LINCOLN – Today, Governor Pete Ricketts announced that Nebraska ranks seventh in the nation for volunteerism according to the annual Volunteering and Civic Life in America report released this week. The report was compiled by the Corporation for National and Community Service (CNCS), the federal agency that helps Americans engage in volunteer activities in the community.
“Volunteers are an anchor in the civic life of every community across Nebraska,” said Governor Ricketts. “They enrich our lives and help grow our state. Service to others connects us with our neighbors and gives us the opportunity to put others before ourselves. As citizens, there are so many ways we can make a difference for those who are in
need, during this holiday season and throughout the entire year. Susanne and I encourage all Nebraskans to take advantage of volunteer opportunities in your community.”
The CNCS report also found that 73.1 percent of Nebraskans who have engaged in volunteerism in the past continue to volunteer. Volunteers in Nebraska contribute 61.3 million hours of service activity that were valued at an estimated $1.4 billion in 2014.
“Every day, volunteers of all ages are giving their time and talents to solve problems and make our nation stronger,” said CNCS CEO Wendy Spencer. “Whether tutoring students or connecting veterans to services or responding to natural disasters, Americans are doing extraordinary things to improve lives and strengthen communities. As they serve others, volunteers help themselves by learning new skills, increasing job prospects, and even improving their health.”
ServeNebraska, the Nebraska Volunteer Service Commission, coordinates and supports community involvement by Nebraskans. Governor Ricketts and ServeNebraska encourage the citizens of Nebraska to give back to your community all year long and during the upcoming ServeNebraska Week of Service, an annual statewide initiative to promote volunteerism that will run April 9-16, 2016.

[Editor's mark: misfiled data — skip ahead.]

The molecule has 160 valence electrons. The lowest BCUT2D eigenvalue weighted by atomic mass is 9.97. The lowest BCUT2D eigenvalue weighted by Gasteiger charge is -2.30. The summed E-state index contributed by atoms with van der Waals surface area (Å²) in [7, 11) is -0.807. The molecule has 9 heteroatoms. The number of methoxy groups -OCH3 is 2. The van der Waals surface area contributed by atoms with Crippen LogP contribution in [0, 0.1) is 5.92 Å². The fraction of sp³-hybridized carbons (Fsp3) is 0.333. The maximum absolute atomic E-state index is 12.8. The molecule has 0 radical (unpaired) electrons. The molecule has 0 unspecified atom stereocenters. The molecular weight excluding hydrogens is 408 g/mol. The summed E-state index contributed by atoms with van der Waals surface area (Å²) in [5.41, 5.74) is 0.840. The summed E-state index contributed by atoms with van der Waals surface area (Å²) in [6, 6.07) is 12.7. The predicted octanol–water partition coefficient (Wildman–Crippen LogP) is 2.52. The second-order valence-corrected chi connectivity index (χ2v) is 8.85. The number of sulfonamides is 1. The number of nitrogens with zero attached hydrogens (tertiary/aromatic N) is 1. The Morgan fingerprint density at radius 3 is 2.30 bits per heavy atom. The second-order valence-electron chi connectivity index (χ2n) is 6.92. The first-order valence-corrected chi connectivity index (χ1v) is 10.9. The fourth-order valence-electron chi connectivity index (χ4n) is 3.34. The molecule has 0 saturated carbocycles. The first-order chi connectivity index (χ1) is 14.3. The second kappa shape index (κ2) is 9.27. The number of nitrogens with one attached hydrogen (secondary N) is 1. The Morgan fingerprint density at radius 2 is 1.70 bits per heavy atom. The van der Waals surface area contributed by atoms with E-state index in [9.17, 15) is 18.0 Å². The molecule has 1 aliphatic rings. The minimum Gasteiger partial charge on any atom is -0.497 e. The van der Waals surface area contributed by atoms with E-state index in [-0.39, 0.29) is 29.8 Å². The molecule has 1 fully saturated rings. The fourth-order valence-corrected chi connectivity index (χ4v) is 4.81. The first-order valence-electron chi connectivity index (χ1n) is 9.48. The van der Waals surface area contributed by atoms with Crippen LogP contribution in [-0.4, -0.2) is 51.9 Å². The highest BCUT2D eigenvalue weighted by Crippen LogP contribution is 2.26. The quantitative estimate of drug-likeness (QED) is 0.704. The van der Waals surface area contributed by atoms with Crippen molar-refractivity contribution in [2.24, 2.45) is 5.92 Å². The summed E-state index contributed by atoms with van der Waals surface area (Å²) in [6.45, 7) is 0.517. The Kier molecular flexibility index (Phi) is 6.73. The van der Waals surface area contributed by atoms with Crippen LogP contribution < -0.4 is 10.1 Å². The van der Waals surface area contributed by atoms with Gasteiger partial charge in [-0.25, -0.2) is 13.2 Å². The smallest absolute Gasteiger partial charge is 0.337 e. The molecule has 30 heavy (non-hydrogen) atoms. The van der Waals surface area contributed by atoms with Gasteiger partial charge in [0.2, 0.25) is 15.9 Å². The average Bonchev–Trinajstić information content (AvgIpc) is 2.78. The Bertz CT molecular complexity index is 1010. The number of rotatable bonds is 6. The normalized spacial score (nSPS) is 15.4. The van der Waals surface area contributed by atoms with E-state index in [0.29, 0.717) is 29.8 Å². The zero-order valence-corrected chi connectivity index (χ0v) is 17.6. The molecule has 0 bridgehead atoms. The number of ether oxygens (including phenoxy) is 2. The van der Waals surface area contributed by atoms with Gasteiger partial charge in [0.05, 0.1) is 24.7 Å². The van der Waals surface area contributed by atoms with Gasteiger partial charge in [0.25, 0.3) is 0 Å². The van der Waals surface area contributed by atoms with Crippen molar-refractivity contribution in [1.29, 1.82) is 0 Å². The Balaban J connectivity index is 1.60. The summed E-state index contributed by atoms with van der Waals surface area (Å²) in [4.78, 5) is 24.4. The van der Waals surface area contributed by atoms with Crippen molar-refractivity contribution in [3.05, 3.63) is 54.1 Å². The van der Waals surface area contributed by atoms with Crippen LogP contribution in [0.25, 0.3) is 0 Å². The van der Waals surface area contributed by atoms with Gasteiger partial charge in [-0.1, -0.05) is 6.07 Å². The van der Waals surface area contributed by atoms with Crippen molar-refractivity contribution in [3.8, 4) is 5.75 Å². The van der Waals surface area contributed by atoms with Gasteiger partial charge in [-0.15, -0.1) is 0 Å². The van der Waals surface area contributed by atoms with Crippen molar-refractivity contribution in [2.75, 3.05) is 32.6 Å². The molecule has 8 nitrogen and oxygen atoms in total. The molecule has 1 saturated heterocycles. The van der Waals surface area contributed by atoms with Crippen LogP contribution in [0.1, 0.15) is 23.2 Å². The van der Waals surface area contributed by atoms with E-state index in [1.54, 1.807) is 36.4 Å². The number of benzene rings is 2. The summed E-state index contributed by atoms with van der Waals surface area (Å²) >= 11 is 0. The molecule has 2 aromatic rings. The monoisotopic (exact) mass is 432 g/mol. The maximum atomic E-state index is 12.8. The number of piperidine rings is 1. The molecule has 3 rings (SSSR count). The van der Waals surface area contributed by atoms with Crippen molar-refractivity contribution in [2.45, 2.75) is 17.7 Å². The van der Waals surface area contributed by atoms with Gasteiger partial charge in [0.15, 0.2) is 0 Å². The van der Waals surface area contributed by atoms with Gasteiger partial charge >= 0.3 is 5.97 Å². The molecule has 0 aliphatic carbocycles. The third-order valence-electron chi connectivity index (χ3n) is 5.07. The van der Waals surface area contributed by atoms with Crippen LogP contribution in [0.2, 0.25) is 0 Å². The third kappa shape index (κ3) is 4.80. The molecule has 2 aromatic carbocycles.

Cathleen Plager, Executive Director of ServeNebraska, said, “Volunteering is the foundation of small town Nebraska, and it all starts by helping your neighbor, your child’s school or your favorite non-profit and citizens are empowered to join
together to make their community a better place to live, work and play.”
Governor Ricketts and ServeNebraska also remind citizens that during the holiday season, Nebraskans have a variety of volunteering options, including helping out at a community center, taking a meal to a sick or elderly neighbor, or lending a hand at a local food bank or homeless shelter among numerous other opportunities.
Across the United States, volunteers provide critical support to our nation’s nonprofit, civic, and faith-based organizations, offering time, skills, and monetary support. The Volunteering and Civic Life in America research found that volunteers are almost twice as likely to donate to charity as non-volunteers. Nearly eight in 10 (79.2 percent) volunteers donated to charity, compared to four in 10 (40.4 percent) of non-volunteers. Overall, half of all citizens (50.5 percent) donated at least $25 to charity in 2014 and in Nebraska 56.2% of citizens donated at least $25 to charity in 2014.
The data for this report was collected through the Current Population Survey (CPS): the Volunteer Supplement. Conducted by the U.S. Census Bureau on behalf of the Bureau of Labor Statistics, CPS is a monthly survey of about 60,000 households representing approximately 100,000 adults ages 16 and older. Volunteers are considered individuals who performed unpaid volunteer activities through or for an organization at any point during a 12-month period each September.
The full report and customizable data sets can be found at www.volunteeringinamerica.gov. Individuals interested in
finding local volunteer opportunities can visit www.serve.gov.